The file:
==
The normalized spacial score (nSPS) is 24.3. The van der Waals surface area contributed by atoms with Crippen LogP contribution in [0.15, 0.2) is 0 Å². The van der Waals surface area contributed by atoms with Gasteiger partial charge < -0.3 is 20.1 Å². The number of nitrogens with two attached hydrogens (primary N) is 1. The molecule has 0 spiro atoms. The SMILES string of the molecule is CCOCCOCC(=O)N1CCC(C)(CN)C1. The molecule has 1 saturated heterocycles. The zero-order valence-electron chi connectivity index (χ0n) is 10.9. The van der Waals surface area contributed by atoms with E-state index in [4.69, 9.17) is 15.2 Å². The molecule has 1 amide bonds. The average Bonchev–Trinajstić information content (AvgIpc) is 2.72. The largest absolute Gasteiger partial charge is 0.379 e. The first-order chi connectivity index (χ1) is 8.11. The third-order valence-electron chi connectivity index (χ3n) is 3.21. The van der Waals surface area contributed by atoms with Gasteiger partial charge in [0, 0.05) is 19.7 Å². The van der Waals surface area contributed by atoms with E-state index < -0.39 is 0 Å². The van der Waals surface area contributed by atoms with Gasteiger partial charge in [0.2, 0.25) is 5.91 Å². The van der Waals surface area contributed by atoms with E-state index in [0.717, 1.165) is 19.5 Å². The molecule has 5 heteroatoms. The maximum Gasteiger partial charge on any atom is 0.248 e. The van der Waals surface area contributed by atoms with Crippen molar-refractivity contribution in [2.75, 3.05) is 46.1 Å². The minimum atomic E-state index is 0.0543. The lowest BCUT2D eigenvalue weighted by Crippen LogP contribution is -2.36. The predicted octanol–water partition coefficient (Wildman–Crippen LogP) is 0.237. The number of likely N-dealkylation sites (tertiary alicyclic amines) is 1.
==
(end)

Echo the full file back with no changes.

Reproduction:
The normalized spacial score (nSPS) is 24.3. The van der Waals surface area contributed by atoms with Crippen LogP contribution in [0.15, 0.2) is 0 Å². The van der Waals surface area contributed by atoms with Gasteiger partial charge < -0.3 is 20.1 Å². The number of nitrogens with two attached hydrogens (primary N) is 1. The molecule has 0 spiro atoms. The SMILES string of the molecule is CCOCCOCC(=O)N1CCC(C)(CN)C1. The molecule has 1 saturated heterocycles. The zero-order valence-electron chi connectivity index (χ0n) is 10.9. The van der Waals surface area contributed by atoms with E-state index in [4.69, 9.17) is 15.2 Å². The molecule has 1 amide bonds. The average Bonchev–Trinajstić information content (AvgIpc) is 2.72. The largest absolute Gasteiger partial charge is 0.379 e. The first-order chi connectivity index (χ1) is 8.11. The third-order valence-electron chi connectivity index (χ3n) is 3.21. The van der Waals surface area contributed by atoms with Gasteiger partial charge in [0, 0.05) is 19.7 Å². The van der Waals surface area contributed by atoms with E-state index < -0.39 is 0 Å². The van der Waals surface area contributed by atoms with Gasteiger partial charge in [0.2, 0.25) is 5.91 Å². The van der Waals surface area contributed by atoms with E-state index in [0.717, 1.165) is 19.5 Å². The molecule has 5 heteroatoms. The maximum Gasteiger partial charge on any atom is 0.248 e. The van der Waals surface area contributed by atoms with Crippen molar-refractivity contribution in [2.75, 3.05) is 46.1 Å². The minimum atomic E-state index is 0.0543. The lowest BCUT2D eigenvalue weighted by Crippen LogP contribution is -2.36. The predicted octanol–water partition coefficient (Wildman–Crippen LogP) is 0.237. The number of likely N-dealkylation sites (tertiary alicyclic amines) is 1.